All our SXSW 2012 coverage can be found here.
Since it would be hard for me to say what I appreciated about "Starlet" without discussing a major spoiler, let me put it simply upfront that I thought the third feature from Sean Baker ("Prince of Broadway") was a well-crafted, if a tad too long, and emotionally acute film about the delicate friendship that develops between two women – one 20, one 85 – who are dealing with loneliness in the San Fernando Valley in different ways. But to explain why it's not anywhere near as saccharine as that synopsis makes it sound necessitates the reveal of a key plot point, so you've been forewarned and in fact, it is far better to see the film unaware of this.
"Starlet" in conception and in some ways execution operates almost as if it were a full-length version of the scene in "Fight Club" where Brad Pitt splices in a crotch shot into a children's film as a projectionist, leaving those who know what they saw a bit dazed as the film proceeds with everything subsequently viewed through that prism. The analogy is particularly apt since the centerpiece of "Starlet" shows flashes of hardcore pornography, oral sex and penetration performed by real pornstars Manuel Ferrara and Zoe Voss, who serves as a body double for Dree Hemingway’s Jane, the film's lead character. While there are hints throughout that she's an adult performer, there's no actual confirmation until she's led into a dressing room on a set.
The scene is jarring not because of the actual act of sex, which in the Internet age shouldn't be shocking, but rather because it's such a departure from what's come before. Jane doesn't have any companionship, except for her roommates Melissa (Stella Maeve) and Mikey (James Ransone), who rely upon her for rent and with whom she shares joints with and the occasional video game. She's a layabout, but not entirely carefree – when she goes out to pick up some decorations for her spare apartment, she buys what she believes to be a stylish urn from an old woman (Besedka Johnson) who believes it's a Thermos. Jane knows she's mistaken, but is surprised herself when she finds about $10,000 inside.
The mere fact that Jane is conflicted about returning the cash at all would seem to separate her from other pornstars to go by preconceptions, but wisely Baker doesn't give Hemingway that baggage to carry until later. Instead, any conclusions about her come by honestly without her work to define her. In place of the lurid thoughts one might have (and still possibly have as she and her roomie waste the day away in panties and belly-bearing tees), the film opens up the possibility of a cross-generational friendship when Hemingway decides that instead of returning the cash to the woman, who at first won't accept any entreaties, she'll help her out with errands and pay her back over time.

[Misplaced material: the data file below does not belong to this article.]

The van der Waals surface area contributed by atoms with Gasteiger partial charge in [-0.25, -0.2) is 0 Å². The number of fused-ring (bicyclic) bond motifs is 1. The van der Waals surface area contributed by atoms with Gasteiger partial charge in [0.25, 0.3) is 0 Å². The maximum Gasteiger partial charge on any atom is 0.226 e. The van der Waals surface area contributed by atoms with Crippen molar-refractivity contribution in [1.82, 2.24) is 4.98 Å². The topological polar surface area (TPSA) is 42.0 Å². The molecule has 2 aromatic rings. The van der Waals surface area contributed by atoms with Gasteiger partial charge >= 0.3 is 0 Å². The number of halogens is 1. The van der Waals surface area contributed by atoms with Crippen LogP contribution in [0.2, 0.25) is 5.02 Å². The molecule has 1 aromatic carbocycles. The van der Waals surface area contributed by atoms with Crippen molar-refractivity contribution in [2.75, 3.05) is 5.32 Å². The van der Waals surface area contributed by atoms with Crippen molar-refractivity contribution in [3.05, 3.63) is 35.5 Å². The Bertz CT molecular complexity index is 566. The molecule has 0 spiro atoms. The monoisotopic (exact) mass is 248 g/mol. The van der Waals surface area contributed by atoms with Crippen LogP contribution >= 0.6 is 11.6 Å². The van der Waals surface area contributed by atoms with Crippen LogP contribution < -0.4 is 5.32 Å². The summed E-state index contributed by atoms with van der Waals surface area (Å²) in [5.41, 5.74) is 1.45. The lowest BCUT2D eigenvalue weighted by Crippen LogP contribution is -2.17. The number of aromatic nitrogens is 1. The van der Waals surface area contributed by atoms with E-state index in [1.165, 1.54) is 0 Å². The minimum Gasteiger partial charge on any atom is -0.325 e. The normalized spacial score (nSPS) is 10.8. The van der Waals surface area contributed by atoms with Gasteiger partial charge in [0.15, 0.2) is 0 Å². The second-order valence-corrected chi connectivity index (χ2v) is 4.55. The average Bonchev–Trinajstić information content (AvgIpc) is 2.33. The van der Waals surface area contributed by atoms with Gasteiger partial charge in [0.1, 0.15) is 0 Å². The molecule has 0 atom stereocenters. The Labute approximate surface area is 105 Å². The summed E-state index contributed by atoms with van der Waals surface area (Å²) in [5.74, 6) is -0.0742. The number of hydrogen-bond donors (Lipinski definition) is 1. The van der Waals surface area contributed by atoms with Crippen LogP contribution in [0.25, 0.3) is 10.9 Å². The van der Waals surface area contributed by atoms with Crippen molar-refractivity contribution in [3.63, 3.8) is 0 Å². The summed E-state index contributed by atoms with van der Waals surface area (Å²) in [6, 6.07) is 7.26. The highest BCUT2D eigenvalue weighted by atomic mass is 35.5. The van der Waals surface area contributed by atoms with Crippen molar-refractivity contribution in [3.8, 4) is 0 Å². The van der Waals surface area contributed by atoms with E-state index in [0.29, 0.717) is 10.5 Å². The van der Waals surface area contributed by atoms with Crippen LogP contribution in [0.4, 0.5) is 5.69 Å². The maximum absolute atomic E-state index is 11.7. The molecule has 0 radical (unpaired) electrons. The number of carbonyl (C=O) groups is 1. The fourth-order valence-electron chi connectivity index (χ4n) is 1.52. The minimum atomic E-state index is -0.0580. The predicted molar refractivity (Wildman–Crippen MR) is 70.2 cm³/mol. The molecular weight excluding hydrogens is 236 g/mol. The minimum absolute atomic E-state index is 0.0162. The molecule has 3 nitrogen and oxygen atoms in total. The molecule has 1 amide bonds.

The relationship between Hemingway and Johnson would make a decent film without ever knowing the former's profession, as the push-pull relationship is enjoyably rickety, with Jane showing up at Sadie’s bingo games and bribing her usual drivers to the supermarket to leave so she can start repaying her debt. Still, it's a story that's undeniably small, so when Baker throws down his central narrative gambit, it sends ripples through both the first half and second, realizing the rare opportunity to add dimension to a character while illuminating what she's purposefully missing from her life.
Of course, this grand opportunity comes with a massive consequence, which is that without editing, it is unlikely "Starlet" will make it far beyond the festival circuit, at least on the big screen where the sun-dappled cinematography from Radium Cheung can best be appreciated. While lead Hemingway comes from the famed lineage, has legs for days and delivers an unaffected performance that suggests bigger things are in store for her future, she's not currently enjoying the meteoric rise of Michael Fassbender and "Starlet," ironically, doesn't have the sex appeal of "Shame" to sell to a major distributor. In fact, it's just the opposite of that film in taking a nonjudgmental look at a person who's turned it into unemotional routine, separating herself from others by making mundane the one thing that isn't for others. For Jane, it's what's considered by others to be mundane that's interesting and Baker brings that out beautifully.